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Division project utilizes people on the autism spectrum to get the job done right

Written on: August 28th, 2015 in NewsPreservation

In recent months, the Division of Historical and Cultural Affairs’ State Historic Preservation Office has been utilizing the skills of two young men on the autism spectrum to digitize information about Delaware’s historic properties for preservation purposes and to make it more accessible to the public. This information is part of a vast quantity of printed files, photographs, microfilm and microfiche that the office has accumulated since it was created in 1970 as a result of the passage of the National Historic Preservation Act of 1966.

One of the preservation office’s 33,000 photographic-inventory cards that are being scanned by CAI associates.

One of the preservation office’s 33,000 photographic-inventory cards that are being scanned by CAI associates.

Bob and Paul (their actual names have been changed to protect their privacy) work for CAI (Computer Aid, Inc.) a global information-technology consulting and services firm that employs more than 3,000 associates worldwide, with over 800 working in Delaware. CAI’s workforce includes several people on the autism spectrum whose unique skills help the company address its customers’ needs.

In February, 2015, the Delaware Department of State contracted with CAI to utilize the company’s autism-spectrum associates in scanning photographic-inventory cards and microfiche from the preservation office, as well as materials from the Delaware Public Archives. The Department of State sweetened the deal by loaning computers and scanning equipment to CAI for the project.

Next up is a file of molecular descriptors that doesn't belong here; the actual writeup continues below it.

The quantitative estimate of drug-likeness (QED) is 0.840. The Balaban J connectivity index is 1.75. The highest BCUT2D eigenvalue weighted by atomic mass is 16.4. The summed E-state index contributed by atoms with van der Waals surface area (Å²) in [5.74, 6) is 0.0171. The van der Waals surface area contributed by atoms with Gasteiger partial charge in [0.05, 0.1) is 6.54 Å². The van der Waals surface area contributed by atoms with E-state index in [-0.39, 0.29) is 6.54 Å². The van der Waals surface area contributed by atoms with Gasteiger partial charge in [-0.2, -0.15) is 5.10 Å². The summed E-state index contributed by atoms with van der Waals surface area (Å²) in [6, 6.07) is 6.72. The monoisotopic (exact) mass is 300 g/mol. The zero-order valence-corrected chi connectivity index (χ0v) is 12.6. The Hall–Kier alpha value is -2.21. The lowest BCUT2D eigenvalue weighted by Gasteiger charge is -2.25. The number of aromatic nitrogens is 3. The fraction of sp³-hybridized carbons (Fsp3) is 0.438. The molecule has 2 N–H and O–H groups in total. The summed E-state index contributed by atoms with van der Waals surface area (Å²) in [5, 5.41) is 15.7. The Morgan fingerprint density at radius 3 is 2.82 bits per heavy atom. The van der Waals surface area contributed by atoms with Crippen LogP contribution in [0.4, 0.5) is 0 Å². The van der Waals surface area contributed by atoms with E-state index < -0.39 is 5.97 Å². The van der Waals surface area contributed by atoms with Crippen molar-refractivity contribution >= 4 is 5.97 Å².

CAI’s Dana Slachta, who supervises Bob and Paul, as well as many other people on the autism spectrum, noted that they are “the perfect fit for work such as scanning, data entry and quality-assurance testing. Their strengths include focused concentration, attention to detail, an ability to recognize patterns and deviations in data, and thinking outside the box. … We focus on the unique skills that they can bring to our company, and try to accommodate the difficulties that they face such as discomfort in social situations.”

Alice Guerrant, manager of the preservation office’s research center, noted that “the quality of work done by the CAI associates has been outstanding. Previous digitization projects have been slow, tedious and prone to errors due to the repetitive nature of the work … and when we tried to have the scanning mass-produced by machine, the results were less than perfect. With Bob and Paul, we know the job will be done right because they scan each file by hand and they pay attention to detail.”

Promotional image from the Specialisterne website.

Promotional image from the Specialisterne website.